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Hunting Accident File > VIOLATIONS

Man Accused of Stealing Deer, Threatening Hunters

November 29, 2011

By Stacey Lange, WNEP.com

An argument over who shot the deer has one hunter in trouble with the law.

The bizarre story played out Monday in the woods of Lackawanna County.

Two brothers who were getting ready to tag an eight-point buck in Springbrook Township when, they said, they were confronted by another hunter who said he had shot the deer.

Now that hunter is facing charges for what happened next.

Officers from the state game commission said it's not uncommon for hunters to argue over who killed a particular deer, but one hunter from Scranton now faces a long list of criminal charges after his dispute over a deer went south and he allegedly turned his rifle on two other hunters.

Court papers said Arthur Annacarto pointed his rifle at the pair of brothers, threatened to kill them, and took the deer claiming he had killed it.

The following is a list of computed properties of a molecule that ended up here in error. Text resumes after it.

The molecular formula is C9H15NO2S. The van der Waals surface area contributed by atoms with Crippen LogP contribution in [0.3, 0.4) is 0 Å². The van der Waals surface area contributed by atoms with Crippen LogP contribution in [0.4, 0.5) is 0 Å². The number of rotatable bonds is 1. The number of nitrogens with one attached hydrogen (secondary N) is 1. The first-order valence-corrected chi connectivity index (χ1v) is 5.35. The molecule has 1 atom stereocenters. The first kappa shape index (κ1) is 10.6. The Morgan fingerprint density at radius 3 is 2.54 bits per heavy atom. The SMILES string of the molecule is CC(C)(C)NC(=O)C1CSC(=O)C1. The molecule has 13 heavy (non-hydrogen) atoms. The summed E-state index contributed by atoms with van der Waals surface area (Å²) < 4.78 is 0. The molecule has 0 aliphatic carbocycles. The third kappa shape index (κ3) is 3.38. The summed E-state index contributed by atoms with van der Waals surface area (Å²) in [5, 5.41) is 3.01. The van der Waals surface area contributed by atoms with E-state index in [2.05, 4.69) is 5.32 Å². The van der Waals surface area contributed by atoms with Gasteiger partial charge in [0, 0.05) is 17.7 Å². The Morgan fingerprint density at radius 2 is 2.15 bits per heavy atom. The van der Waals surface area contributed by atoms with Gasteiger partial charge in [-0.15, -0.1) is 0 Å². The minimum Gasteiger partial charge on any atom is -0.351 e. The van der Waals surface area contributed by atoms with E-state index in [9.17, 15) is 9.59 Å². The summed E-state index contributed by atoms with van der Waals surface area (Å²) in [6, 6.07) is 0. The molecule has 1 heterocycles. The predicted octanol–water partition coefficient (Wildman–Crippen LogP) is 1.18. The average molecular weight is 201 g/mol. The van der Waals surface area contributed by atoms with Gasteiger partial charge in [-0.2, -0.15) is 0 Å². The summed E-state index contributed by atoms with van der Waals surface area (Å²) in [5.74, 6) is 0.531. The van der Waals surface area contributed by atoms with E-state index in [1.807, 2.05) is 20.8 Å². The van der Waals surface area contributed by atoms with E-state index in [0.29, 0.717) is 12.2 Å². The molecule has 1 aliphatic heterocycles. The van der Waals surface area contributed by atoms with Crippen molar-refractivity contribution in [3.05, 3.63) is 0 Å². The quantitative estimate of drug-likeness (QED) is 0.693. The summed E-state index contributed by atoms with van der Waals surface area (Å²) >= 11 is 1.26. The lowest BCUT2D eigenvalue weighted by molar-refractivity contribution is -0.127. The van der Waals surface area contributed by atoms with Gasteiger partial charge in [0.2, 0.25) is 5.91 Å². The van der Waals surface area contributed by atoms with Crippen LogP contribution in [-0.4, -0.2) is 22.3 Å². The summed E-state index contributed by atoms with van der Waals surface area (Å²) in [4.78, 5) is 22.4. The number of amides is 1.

The alleged incident was hot topic Tuesday among hunters taking a break at a diner outside Moscow.

"Probably be a big topic. It will go on for a couple weeks. It`s a big controversy, and maybe the game commission will do something about it, change the laws," said Sean Bartrige of Moscow.

Game commission officers said they don`t usually get involved in hunters` disputes, but once the brothers, Phil and Zach Howell of Scranton, reported the incident, police went looking for Annacarto and camped outside his house.

Police arrested Annacarto Monday night and charged him with robbery, harassment, and making terroristic threats.

Phil and Zach Howell went back into the woods Tuesday to try and get another buck after theirs was stolen. In a phone interview, Phil Howell said there is no doubt in his mind that the deer belonged to his brother.

"For somebody to do that, I`d be upset. It would ruin my hunting season, and it might ruin, I might not want to go hunting again, you know, waiting for somebody else to do it," said Francis Sickle of Thornhurst.

Other hunters said it`s common for hunters to argue over who killed a particular deer, but said if these allegations are true then Annacarto took it too far.

"That`s what you enjoy, going out there and getting your trophy. Well, like, people are taking it a little more serious. They`re not doing it as a sport no more, it`s turning into crimes. Hunting season? You know, come on, really," said Richard Hallock of Elmhurst.

Annacarto was released from police custody Monday on $25,000 bail.

As for the deer, game commission officers said it needed to be destroyed because it had been out in the warm weather for too long, but they did keep the antlers.

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